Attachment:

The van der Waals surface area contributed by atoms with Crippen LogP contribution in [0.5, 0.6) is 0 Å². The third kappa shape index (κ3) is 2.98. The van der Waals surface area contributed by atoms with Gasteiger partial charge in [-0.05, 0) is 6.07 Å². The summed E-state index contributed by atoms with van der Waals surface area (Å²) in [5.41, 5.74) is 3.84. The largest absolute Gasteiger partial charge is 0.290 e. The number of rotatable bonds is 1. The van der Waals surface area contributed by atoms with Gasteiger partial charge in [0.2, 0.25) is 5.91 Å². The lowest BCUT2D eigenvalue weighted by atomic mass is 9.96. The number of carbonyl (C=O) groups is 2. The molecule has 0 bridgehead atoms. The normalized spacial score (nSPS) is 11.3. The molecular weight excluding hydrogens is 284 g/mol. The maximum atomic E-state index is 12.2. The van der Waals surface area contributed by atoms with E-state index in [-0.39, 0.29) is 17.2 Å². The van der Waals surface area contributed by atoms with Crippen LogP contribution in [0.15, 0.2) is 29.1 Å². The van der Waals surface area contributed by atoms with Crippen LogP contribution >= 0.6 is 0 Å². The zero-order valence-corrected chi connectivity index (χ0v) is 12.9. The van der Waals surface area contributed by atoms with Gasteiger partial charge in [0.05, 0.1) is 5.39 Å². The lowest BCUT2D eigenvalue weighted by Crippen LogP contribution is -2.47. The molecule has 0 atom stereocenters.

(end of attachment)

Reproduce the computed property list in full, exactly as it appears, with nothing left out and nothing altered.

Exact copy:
The van der Waals surface area contributed by atoms with Crippen LogP contribution in [0.5, 0.6) is 0 Å². The third kappa shape index (κ3) is 2.98. The van der Waals surface area contributed by atoms with Gasteiger partial charge in [-0.05, 0) is 6.07 Å². The summed E-state index contributed by atoms with van der Waals surface area (Å²) in [5.41, 5.74) is 3.84. The largest absolute Gasteiger partial charge is 0.290 e. The number of rotatable bonds is 1. The van der Waals surface area contributed by atoms with Gasteiger partial charge in [0.2, 0.25) is 5.91 Å². The lowest BCUT2D eigenvalue weighted by atomic mass is 9.96. The number of carbonyl (C=O) groups is 2. The molecule has 0 bridgehead atoms. The normalized spacial score (nSPS) is 11.3. The molecular weight excluding hydrogens is 284 g/mol. The maximum atomic E-state index is 12.2. The van der Waals surface area contributed by atoms with E-state index in [-0.39, 0.29) is 17.2 Å². The van der Waals surface area contributed by atoms with Crippen LogP contribution in [0.15, 0.2) is 29.1 Å². The van der Waals surface area contributed by atoms with Crippen LogP contribution >= 0.6 is 0 Å². The zero-order valence-corrected chi connectivity index (χ0v) is 12.9. The van der Waals surface area contributed by atoms with Gasteiger partial charge in [0.05, 0.1) is 5.39 Å². The lowest BCUT2D eigenvalue weighted by Crippen LogP contribution is -2.47. The molecule has 0 atom stereocenters.